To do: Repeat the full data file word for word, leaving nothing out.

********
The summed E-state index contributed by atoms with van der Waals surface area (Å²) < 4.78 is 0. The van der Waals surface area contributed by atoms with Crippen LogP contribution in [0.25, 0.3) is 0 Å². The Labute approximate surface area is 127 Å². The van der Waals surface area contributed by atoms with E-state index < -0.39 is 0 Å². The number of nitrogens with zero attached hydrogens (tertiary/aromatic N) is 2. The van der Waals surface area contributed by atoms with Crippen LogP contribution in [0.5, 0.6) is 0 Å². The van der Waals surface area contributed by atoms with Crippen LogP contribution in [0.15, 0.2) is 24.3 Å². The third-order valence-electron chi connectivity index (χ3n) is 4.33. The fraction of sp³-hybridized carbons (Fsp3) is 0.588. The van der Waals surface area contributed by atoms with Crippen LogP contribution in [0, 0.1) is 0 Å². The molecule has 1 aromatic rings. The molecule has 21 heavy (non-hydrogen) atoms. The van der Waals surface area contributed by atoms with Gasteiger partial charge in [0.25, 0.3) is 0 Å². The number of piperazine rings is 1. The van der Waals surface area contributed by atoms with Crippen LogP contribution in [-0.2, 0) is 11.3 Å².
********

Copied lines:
The summed E-state index contributed by atoms with van der Waals surface area (Å²) < 4.78 is 0. The van der Waals surface area contributed by atoms with Crippen LogP contribution in [0.25, 0.3) is 0 Å². The Labute approximate surface area is 127 Å². The van der Waals surface area contributed by atoms with E-state index < -0.39 is 0 Å². The number of nitrogens with zero attached hydrogens (tertiary/aromatic N) is 2. The van der Waals surface area contributed by atoms with Crippen LogP contribution in [0.5, 0.6) is 0 Å². The van der Waals surface area contributed by atoms with Crippen LogP contribution in [0.15, 0.2) is 24.3 Å². The third-order valence-electron chi connectivity index (χ3n) is 4.33. The fraction of sp³-hybridized carbons (Fsp3) is 0.588. The van der Waals surface area contributed by atoms with Crippen LogP contribution in [0, 0.1) is 0 Å². The molecule has 1 aromatic rings. The molecule has 21 heavy (non-hydrogen) atoms. The van der Waals surface area contributed by atoms with Gasteiger partial charge in [0.25, 0.3) is 0 Å². The number of piperazine rings is 1. The van der Waals surface area contributed by atoms with Crippen LogP contribution in [-0.2, 0) is 11.3 Å².